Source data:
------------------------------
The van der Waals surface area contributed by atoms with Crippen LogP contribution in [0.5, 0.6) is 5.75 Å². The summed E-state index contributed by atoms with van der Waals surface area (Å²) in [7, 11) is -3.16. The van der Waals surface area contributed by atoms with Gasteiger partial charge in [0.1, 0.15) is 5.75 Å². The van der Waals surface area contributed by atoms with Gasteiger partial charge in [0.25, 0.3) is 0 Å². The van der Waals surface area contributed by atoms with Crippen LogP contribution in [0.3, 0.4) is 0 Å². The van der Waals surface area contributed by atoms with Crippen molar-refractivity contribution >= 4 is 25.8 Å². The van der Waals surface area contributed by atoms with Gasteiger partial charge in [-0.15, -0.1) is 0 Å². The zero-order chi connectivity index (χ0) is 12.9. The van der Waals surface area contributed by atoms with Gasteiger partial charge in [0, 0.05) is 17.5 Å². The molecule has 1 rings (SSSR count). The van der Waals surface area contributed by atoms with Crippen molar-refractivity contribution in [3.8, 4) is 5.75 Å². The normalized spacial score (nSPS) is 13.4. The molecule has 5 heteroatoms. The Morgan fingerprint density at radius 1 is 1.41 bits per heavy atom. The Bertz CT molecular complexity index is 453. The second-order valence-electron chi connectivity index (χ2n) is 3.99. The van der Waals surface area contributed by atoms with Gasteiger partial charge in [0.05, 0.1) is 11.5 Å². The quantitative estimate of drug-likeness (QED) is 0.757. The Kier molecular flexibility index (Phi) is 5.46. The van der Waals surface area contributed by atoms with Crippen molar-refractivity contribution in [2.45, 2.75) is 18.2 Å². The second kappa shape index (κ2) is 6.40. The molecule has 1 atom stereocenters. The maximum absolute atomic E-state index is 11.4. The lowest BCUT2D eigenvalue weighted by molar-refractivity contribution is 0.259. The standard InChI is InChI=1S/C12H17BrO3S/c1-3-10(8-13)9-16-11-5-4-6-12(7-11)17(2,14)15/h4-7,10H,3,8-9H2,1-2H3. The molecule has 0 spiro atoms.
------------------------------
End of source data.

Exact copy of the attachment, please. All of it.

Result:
The van der Waals surface area contributed by atoms with Crippen LogP contribution in [0.5, 0.6) is 5.75 Å². The summed E-state index contributed by atoms with van der Waals surface area (Å²) in [7, 11) is -3.16. The van der Waals surface area contributed by atoms with Gasteiger partial charge in [0.1, 0.15) is 5.75 Å². The van der Waals surface area contributed by atoms with Gasteiger partial charge in [0.25, 0.3) is 0 Å². The van der Waals surface area contributed by atoms with Crippen LogP contribution in [0.3, 0.4) is 0 Å². The van der Waals surface area contributed by atoms with Crippen molar-refractivity contribution >= 4 is 25.8 Å². The van der Waals surface area contributed by atoms with Gasteiger partial charge in [-0.15, -0.1) is 0 Å². The zero-order chi connectivity index (χ0) is 12.9. The van der Waals surface area contributed by atoms with Gasteiger partial charge in [0, 0.05) is 17.5 Å². The molecule has 1 rings (SSSR count). The van der Waals surface area contributed by atoms with Crippen molar-refractivity contribution in [3.8, 4) is 5.75 Å². The normalized spacial score (nSPS) is 13.4. The molecule has 5 heteroatoms. The Morgan fingerprint density at radius 1 is 1.41 bits per heavy atom. The Bertz CT molecular complexity index is 453. The second-order valence-electron chi connectivity index (χ2n) is 3.99. The van der Waals surface area contributed by atoms with Gasteiger partial charge in [0.05, 0.1) is 11.5 Å². The quantitative estimate of drug-likeness (QED) is 0.757. The Kier molecular flexibility index (Phi) is 5.46. The van der Waals surface area contributed by atoms with Crippen molar-refractivity contribution in [2.45, 2.75) is 18.2 Å². The second kappa shape index (κ2) is 6.40. The molecule has 1 atom stereocenters. The maximum absolute atomic E-state index is 11.4. The lowest BCUT2D eigenvalue weighted by molar-refractivity contribution is 0.259. The standard InChI is InChI=1S/C12H17BrO3S/c1-3-10(8-13)9-16-11-5-4-6-12(7-11)17(2,14)15/h4-7,10H,3,8-9H2,1-2H3. The molecule has 0 spiro atoms.